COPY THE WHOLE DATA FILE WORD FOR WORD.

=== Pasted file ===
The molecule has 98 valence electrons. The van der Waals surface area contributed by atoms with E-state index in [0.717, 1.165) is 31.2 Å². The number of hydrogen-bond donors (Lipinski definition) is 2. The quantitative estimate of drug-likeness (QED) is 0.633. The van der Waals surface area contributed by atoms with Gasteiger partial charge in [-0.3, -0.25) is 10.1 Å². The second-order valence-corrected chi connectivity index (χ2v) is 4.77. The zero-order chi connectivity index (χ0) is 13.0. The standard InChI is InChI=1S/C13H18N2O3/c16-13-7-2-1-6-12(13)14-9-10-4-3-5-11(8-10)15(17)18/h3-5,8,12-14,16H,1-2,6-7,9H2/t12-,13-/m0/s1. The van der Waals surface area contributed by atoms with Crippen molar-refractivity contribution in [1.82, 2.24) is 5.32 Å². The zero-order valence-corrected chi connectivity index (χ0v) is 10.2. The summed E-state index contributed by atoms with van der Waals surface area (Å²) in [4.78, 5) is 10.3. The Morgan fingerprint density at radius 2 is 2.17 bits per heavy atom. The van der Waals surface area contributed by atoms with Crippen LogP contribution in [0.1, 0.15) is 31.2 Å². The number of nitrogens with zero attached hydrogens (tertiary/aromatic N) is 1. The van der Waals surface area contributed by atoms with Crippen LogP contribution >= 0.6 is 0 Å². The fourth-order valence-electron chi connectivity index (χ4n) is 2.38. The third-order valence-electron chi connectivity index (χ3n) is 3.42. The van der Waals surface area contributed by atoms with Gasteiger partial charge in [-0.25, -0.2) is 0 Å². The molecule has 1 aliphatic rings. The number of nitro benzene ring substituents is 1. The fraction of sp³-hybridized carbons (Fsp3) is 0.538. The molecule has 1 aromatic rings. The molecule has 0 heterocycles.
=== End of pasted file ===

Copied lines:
The molecule has 98 valence electrons. The van der Waals surface area contributed by atoms with E-state index in [0.717, 1.165) is 31.2 Å². The number of hydrogen-bond donors (Lipinski definition) is 2. The quantitative estimate of drug-likeness (QED) is 0.633. The van der Waals surface area contributed by atoms with Gasteiger partial charge in [-0.3, -0.25) is 10.1 Å². The second-order valence-corrected chi connectivity index (χ2v) is 4.77. The zero-order chi connectivity index (χ0) is 13.0. The standard InChI is InChI=1S/C13H18N2O3/c16-13-7-2-1-6-12(13)14-9-10-4-3-5-11(8-10)15(17)18/h3-5,8,12-14,16H,1-2,6-7,9H2/t12-,13-/m0/s1. The van der Waals surface area contributed by atoms with Crippen molar-refractivity contribution in [1.82, 2.24) is 5.32 Å². The zero-order valence-corrected chi connectivity index (χ0v) is 10.2. The summed E-state index contributed by atoms with van der Waals surface area (Å²) in [4.78, 5) is 10.3. The Morgan fingerprint density at radius 2 is 2.17 bits per heavy atom. The van der Waals surface area contributed by atoms with Crippen LogP contribution in [0.1, 0.15) is 31.2 Å². The number of nitrogens with zero attached hydrogens (tertiary/aromatic N) is 1. The van der Waals surface area contributed by atoms with Crippen LogP contribution >= 0.6 is 0 Å². The fourth-order valence-electron chi connectivity index (χ4n) is 2.38. The third-order valence-electron chi connectivity index (χ3n) is 3.42. The van der Waals surface area contributed by atoms with Gasteiger partial charge in [-0.25, -0.2) is 0 Å². The molecule has 1 aliphatic rings. The number of nitro benzene ring substituents is 1. The fraction of sp³-hybridized carbons (Fsp3) is 0.538. The molecule has 1 aromatic rings. The molecule has 0 heterocycles.